In recent months the humble egg has taken a beating. In April, a study suggested that daily egg consumption posed a heart health risk. A new study from Finland, published in the American Journal of Clinical Nutrition, counters this theory and shows that a moderately high intake of dietary cholesterol or consumption of up to one egg per day is not associated with an elevated risk of stroke. Furthermore, no association was found in carriers of the APOE4 phenotype, which affects cholesterol metabolism and is remarkably common among the Finnish population, as well as North America and Asia. Read more about the APOE4 phenotype here.
Findings from earlier studies addressing the association of dietary cholesterol or egg intake with the risk of stroke have been contradictory. Some studies have found an association between high dietary cholesterol intake and an increased risk of stroke, while others have associated the consumption of eggs, which are high in cholesterol, with a reduced risk of stroke. Still other recent studies suggests that low LDL may contribute to stroke (read commentary on this from contributor, cardiologist, Elizabeth Klodas, MD).
For most people, dietary cholesterol plays a very small role in affecting their serum cholesterol levels. However, in carriers of the apolipoprotein E phenotype 4 – which significantly impacts cholesterol metabolism – the effect of dietary cholesterol on serum cholesterol levels is greater. In Finland, the prevalence of APOE4, which is a hereditary variant, is exceptionally high, with approximately one third of the population presenting as carriers. Yet, research data on the association between a high intake of dietary cholesterol and the risk of stroke in this population group has not been available until now.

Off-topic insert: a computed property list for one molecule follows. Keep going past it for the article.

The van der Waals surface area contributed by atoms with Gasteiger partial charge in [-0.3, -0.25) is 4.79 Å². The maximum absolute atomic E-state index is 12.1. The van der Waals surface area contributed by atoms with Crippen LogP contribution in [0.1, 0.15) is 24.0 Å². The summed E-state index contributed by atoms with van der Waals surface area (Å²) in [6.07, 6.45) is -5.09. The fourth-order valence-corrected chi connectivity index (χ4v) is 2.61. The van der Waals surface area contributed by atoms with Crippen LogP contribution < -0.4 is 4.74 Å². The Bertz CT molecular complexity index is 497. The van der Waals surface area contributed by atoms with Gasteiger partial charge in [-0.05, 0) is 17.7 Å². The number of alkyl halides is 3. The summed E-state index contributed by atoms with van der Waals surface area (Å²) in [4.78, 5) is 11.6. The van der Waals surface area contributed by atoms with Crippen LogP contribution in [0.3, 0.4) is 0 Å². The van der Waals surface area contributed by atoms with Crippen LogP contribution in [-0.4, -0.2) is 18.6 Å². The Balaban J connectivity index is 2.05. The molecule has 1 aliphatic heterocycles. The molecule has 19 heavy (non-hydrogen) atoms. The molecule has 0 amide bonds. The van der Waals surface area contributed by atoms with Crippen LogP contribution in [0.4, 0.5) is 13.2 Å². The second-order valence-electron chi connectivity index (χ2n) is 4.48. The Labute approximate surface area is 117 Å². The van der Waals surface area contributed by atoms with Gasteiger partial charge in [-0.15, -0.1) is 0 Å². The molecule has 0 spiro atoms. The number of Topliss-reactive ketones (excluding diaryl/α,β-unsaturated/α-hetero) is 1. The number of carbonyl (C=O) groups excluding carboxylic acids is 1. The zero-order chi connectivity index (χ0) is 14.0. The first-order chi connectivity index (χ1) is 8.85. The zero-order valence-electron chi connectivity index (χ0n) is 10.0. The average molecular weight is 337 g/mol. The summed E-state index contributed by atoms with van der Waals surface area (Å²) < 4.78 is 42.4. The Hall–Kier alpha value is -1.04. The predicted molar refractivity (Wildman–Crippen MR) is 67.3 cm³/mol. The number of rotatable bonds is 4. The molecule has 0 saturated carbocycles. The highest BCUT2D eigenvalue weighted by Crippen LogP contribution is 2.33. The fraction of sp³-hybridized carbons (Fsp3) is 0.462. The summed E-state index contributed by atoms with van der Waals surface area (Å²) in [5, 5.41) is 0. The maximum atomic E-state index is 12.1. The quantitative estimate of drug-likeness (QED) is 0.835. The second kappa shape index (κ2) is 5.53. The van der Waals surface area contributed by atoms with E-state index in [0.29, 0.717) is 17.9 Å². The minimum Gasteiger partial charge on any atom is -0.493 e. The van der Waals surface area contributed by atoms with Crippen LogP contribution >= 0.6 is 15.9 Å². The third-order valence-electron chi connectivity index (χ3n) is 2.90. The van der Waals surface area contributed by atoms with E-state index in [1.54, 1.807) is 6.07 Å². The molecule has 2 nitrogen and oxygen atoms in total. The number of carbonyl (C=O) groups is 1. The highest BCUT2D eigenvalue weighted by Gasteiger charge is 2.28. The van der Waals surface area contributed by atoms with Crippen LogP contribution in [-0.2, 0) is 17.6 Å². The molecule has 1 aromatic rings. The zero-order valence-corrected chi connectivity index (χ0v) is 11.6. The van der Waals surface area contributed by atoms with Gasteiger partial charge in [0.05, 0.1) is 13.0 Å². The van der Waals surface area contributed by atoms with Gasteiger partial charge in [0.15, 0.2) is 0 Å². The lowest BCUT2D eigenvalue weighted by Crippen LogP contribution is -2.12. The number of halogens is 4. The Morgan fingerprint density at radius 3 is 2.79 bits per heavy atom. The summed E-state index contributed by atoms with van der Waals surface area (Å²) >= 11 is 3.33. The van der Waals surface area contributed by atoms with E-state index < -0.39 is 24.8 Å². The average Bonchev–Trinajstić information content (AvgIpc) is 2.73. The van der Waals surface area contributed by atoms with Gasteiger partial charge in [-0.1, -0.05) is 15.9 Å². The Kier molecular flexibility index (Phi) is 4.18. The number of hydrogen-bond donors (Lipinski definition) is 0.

The dietary habits of 1,950 men aged between 42 and 60 years with no baseline diagnosis of a cardiovascular disease were assessed at the onset the Kuopio Ischaemic Heart Disease Risk Factor Study, KIHD, in 1984-1989 at the University of Eastern Finland. APOE phenotype data were available for 1,015 of the men participating in the study. Of those, 32% were known carriers of APOE4.
During a follow-up of 21 years, 217 men were diagnosed with stroke. The study found that neither dietary cholesterol nor egg consumption was associated with the risk of stroke — not even in carriers of APOE4.
RESULTS / During the mean ± SD follow-up of 21.2 ± 7.2 y, there were 217 incidences of any stroke: 166 of ischemic stroke and 55 of hemorrhagic stroke.
- Comparing the highest egg intake quartile with the lowest, the multivariable-adjusted HRs were 0.81 for total stroke (95% CI: 0.54, 1.23; P-trend = 0.32), 0.84 for ischemic stroke (95% CI: 0.53, 1.34; P-trend = 0.44), and 0.75 for hemorrhagic stroke (95% CI: 0.32, 1.77; P-trend = 0.40).
- The respective HRs for the highest cholesterol intake quartile compared with the lowest were 0.86 (95% CI: 0.57, 1.32; P-trend = 0.42), 0.74 (95% CI: 0.46, 1.20; P-trend = 0.32), and 1.10 (95% CI: 0.45, 2.66; P-trend = 0.75).
- Diastolic blood pressure was 1.6 mm Hg (P-trend = 0.04) lower in the highest egg intake quartile compared with the lowest, but there were no associations with systolic blood pressure or with cholesterol intake. ApoE phenotype (32% had apoE4 phenotype) did not modify the associations.
The findings suggest that moderate cholesterol intake or daily egg consumption are not associated with the risk of stroke, even in persons who are genetically predisposed to a greater effect of dietary cholesterol on serum cholesterol levels. In the highest control group, the study participants had an average daily dietary cholesterol intake of 520 mg and they consumed an average of one egg per day, which means that the findings cannot be generalised beyond these levels. One egg contains approximately 200 mg of cholesterol.
In this study, about a fourth of the total dietary cholesterol consumed came from eggs. Furthermore, the generalisability of this study is also weakened by the fact that the study population did not have a pre-existing cardiovascular disease at baseline and the size of the study population was relatively small. Therefore, the findings of the study should be verified in a larger cohort as well as in people with a pre-existing cardiovascular disease, who are currently advised to limit their intake of cholesterol and eggs.
CONCLUSION / Neither egg nor cholesterol intakes were associated with stroke risk in this cohort, regardless of apoE phenotype.